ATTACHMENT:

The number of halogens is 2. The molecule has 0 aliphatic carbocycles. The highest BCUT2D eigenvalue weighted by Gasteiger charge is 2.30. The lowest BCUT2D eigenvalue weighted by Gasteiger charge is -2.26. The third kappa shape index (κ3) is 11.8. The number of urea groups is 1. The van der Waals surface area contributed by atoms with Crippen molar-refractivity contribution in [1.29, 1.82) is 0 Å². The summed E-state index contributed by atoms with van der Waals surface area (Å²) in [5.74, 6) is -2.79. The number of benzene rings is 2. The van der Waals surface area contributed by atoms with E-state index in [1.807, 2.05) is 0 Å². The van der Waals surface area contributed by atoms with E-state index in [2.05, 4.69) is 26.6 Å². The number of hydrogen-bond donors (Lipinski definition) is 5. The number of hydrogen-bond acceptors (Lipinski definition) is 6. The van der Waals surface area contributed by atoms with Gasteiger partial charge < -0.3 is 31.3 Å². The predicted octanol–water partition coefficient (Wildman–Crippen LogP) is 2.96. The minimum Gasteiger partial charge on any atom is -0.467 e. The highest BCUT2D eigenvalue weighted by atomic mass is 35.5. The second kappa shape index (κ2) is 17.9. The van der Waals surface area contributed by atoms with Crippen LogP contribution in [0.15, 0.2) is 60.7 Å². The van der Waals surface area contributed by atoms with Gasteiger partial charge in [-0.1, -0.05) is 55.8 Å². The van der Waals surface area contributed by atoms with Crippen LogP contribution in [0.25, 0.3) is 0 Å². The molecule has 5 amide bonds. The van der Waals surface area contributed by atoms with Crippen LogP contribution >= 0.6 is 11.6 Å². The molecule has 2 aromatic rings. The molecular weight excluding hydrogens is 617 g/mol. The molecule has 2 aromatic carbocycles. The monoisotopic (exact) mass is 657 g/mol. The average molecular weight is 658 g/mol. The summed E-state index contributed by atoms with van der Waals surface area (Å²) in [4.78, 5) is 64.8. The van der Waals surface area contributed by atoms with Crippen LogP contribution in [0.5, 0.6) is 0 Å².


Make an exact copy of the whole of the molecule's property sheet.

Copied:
The number of halogens is 2. The molecule has 0 aliphatic carbocycles. The highest BCUT2D eigenvalue weighted by Gasteiger charge is 2.30. The lowest BCUT2D eigenvalue weighted by Gasteiger charge is -2.26. The third kappa shape index (κ3) is 11.8. The number of urea groups is 1. The van der Waals surface area contributed by atoms with Crippen molar-refractivity contribution in [1.29, 1.82) is 0 Å². The summed E-state index contributed by atoms with van der Waals surface area (Å²) in [5.74, 6) is -2.79. The number of benzene rings is 2. The van der Waals surface area contributed by atoms with E-state index in [1.807, 2.05) is 0 Å². The van der Waals surface area contributed by atoms with E-state index in [2.05, 4.69) is 26.6 Å². The number of hydrogen-bond donors (Lipinski definition) is 5. The number of hydrogen-bond acceptors (Lipinski definition) is 6. The van der Waals surface area contributed by atoms with Gasteiger partial charge < -0.3 is 31.3 Å². The predicted octanol–water partition coefficient (Wildman–Crippen LogP) is 2.96. The minimum Gasteiger partial charge on any atom is -0.467 e. The highest BCUT2D eigenvalue weighted by atomic mass is 35.5. The second kappa shape index (κ2) is 17.9. The van der Waals surface area contributed by atoms with Crippen LogP contribution in [0.15, 0.2) is 60.7 Å². The van der Waals surface area contributed by atoms with Gasteiger partial charge in [-0.1, -0.05) is 55.8 Å². The van der Waals surface area contributed by atoms with Crippen LogP contribution in [0.25, 0.3) is 0 Å². The molecule has 5 amide bonds. The van der Waals surface area contributed by atoms with Crippen LogP contribution >= 0.6 is 11.6 Å². The molecule has 2 aromatic rings. The molecular weight excluding hydrogens is 617 g/mol. The molecule has 2 aromatic carbocycles. The monoisotopic (exact) mass is 657 g/mol. The average molecular weight is 658 g/mol. The summed E-state index contributed by atoms with van der Waals surface area (Å²) in [4.78, 5) is 64.8. The van der Waals surface area contributed by atoms with Crippen LogP contribution in [0.5, 0.6) is 0 Å².